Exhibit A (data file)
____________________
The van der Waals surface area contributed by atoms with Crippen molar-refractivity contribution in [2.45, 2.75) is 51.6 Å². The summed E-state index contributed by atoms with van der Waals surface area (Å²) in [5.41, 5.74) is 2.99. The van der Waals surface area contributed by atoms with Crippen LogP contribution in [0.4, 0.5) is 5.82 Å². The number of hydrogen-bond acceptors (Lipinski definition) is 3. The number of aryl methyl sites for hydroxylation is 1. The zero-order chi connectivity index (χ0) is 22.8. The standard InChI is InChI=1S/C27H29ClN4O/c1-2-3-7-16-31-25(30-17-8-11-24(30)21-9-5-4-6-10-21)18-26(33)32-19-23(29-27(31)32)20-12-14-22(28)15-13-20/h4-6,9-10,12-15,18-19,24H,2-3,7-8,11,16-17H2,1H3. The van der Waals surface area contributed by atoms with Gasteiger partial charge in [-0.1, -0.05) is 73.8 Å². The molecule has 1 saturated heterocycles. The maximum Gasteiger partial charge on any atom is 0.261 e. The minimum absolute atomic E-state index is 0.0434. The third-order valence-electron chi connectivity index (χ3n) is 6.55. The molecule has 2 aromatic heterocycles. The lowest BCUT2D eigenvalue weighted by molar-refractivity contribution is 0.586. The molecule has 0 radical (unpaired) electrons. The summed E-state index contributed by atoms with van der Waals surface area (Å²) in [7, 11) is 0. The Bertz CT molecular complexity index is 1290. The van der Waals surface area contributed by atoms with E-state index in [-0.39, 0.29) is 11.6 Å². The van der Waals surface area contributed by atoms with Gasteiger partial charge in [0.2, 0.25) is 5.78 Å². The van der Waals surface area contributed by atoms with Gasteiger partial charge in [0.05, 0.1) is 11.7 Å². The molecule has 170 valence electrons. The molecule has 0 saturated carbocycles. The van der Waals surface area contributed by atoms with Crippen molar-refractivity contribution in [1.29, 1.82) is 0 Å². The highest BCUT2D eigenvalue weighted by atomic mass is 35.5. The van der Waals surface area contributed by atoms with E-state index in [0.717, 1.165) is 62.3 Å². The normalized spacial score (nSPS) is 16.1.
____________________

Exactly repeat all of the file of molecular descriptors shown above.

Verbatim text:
The van der Waals surface area contributed by atoms with Crippen molar-refractivity contribution in [2.45, 2.75) is 51.6 Å². The summed E-state index contributed by atoms with van der Waals surface area (Å²) in [5.41, 5.74) is 2.99. The van der Waals surface area contributed by atoms with Crippen LogP contribution in [0.4, 0.5) is 5.82 Å². The number of hydrogen-bond acceptors (Lipinski definition) is 3. The number of aryl methyl sites for hydroxylation is 1. The zero-order chi connectivity index (χ0) is 22.8. The standard InChI is InChI=1S/C27H29ClN4O/c1-2-3-7-16-31-25(30-17-8-11-24(30)21-9-5-4-6-10-21)18-26(33)32-19-23(29-27(31)32)20-12-14-22(28)15-13-20/h4-6,9-10,12-15,18-19,24H,2-3,7-8,11,16-17H2,1H3. The van der Waals surface area contributed by atoms with Gasteiger partial charge in [-0.1, -0.05) is 73.8 Å². The molecule has 1 saturated heterocycles. The maximum Gasteiger partial charge on any atom is 0.261 e. The minimum absolute atomic E-state index is 0.0434. The third-order valence-electron chi connectivity index (χ3n) is 6.55. The molecule has 2 aromatic heterocycles. The lowest BCUT2D eigenvalue weighted by molar-refractivity contribution is 0.586. The molecule has 0 radical (unpaired) electrons. The summed E-state index contributed by atoms with van der Waals surface area (Å²) in [7, 11) is 0. The Bertz CT molecular complexity index is 1290. The van der Waals surface area contributed by atoms with E-state index in [-0.39, 0.29) is 11.6 Å². The van der Waals surface area contributed by atoms with Gasteiger partial charge in [0.2, 0.25) is 5.78 Å². The van der Waals surface area contributed by atoms with Gasteiger partial charge in [0.05, 0.1) is 11.7 Å². The molecule has 170 valence electrons. The molecule has 0 saturated carbocycles. The van der Waals surface area contributed by atoms with Crippen molar-refractivity contribution in [1.29, 1.82) is 0 Å². The highest BCUT2D eigenvalue weighted by atomic mass is 35.5. The van der Waals surface area contributed by atoms with E-state index in [0.717, 1.165) is 62.3 Å². The normalized spacial score (nSPS) is 16.1.